When choosing a backsplash it’s best to think about what you want in the space. Are you a big cook? You’ll want something that doesn’t stain or require hours of scrubbing to clean up. On a budget? Intersperse a pricier tile you like with a cheaper option. After a high resale value? Skip the focal point and stick to something simple with clean lines. Nervous about color? Pick a bold paint color to use on walls instead.
Given the numerous shapes, sizes and colors available, ceramic tile is probably the most versatile option (it’s also proven to be timeless). There’s plenty of room to play with patterns while still maintaining clean lines: stack tiles in columns, stagger them, or lay them at an angle. Most tile requires minimal maintenance, just be sure to seal the grout so it doesn’t get stained or absorb water.
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Chalked-up concrete. Take sidewalk chalk to the kitchen with a writable cement backsplash, and have fun creating a rotating display of sketches, doodles and lists. A concrete floor can be treated the same way, depending on the finish used — so you can let the kiddos draw on the floor!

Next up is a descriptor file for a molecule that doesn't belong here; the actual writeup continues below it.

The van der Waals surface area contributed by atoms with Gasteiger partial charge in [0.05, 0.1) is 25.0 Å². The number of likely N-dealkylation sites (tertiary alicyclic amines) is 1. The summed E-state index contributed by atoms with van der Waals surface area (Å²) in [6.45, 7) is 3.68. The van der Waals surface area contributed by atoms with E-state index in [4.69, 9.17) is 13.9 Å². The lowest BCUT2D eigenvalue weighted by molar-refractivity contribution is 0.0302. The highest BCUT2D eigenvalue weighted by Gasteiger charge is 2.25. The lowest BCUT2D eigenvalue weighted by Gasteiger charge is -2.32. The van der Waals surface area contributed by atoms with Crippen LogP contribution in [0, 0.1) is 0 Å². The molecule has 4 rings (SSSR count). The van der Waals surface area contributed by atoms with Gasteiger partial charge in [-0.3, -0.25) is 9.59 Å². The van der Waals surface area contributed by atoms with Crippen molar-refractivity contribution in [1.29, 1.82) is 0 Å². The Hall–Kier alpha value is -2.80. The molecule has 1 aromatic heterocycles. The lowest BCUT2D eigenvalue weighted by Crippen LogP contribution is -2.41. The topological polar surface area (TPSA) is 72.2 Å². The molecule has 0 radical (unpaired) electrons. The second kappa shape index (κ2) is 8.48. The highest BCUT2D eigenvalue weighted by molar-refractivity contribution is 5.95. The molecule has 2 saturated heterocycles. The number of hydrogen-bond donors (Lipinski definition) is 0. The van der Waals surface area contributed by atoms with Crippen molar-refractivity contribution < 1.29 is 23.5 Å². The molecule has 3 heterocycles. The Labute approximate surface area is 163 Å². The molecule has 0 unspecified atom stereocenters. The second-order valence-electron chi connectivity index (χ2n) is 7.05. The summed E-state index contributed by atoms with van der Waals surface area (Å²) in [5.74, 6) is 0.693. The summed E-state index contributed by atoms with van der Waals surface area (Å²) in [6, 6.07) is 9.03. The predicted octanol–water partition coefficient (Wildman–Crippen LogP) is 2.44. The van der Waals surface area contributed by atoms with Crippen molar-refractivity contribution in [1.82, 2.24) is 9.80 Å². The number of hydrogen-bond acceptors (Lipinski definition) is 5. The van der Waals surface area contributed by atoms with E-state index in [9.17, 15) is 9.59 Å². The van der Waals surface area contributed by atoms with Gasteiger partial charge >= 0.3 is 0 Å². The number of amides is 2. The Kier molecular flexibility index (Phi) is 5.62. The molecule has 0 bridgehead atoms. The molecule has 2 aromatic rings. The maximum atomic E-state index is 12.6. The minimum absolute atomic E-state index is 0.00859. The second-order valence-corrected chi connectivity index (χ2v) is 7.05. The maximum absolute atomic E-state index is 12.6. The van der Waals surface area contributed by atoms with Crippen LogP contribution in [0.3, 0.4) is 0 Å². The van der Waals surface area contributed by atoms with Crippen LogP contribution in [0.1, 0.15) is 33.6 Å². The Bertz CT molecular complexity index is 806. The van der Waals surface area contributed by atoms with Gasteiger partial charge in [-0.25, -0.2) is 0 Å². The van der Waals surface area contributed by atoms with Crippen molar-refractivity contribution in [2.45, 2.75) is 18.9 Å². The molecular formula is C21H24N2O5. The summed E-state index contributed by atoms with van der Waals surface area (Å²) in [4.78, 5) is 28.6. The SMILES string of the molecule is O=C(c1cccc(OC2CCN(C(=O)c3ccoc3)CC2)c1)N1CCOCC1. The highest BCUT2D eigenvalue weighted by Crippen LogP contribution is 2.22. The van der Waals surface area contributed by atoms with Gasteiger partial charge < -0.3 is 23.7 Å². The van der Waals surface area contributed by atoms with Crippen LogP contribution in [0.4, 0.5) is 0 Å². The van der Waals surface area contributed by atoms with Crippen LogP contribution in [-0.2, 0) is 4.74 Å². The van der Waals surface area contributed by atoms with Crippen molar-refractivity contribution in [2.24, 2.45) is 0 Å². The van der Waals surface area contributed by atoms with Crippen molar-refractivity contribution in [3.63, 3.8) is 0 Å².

If you are the proud owner of a small apartment with a very small kitchen space, fear not because there are incredible simple solutions which will make the area look good while keeping it functional. The biggest issue with small kitchen spaces can be a claustrophobic feeling, but there are a few tricks you can use to make it look bigger and brighter. As the image shows, adding a mirror backsplash over this stove caused the light to double by reflecting the window from across the room.
Stick with a standard run of cabinets. Above the lower cabinets, there’s usually a run of upper cabinets, sometimes with a tall cabinet at one or both ends. Your exhaust fan and housing (if applicable) are also located in this run. The cabinetry may stretch the full length of the wall.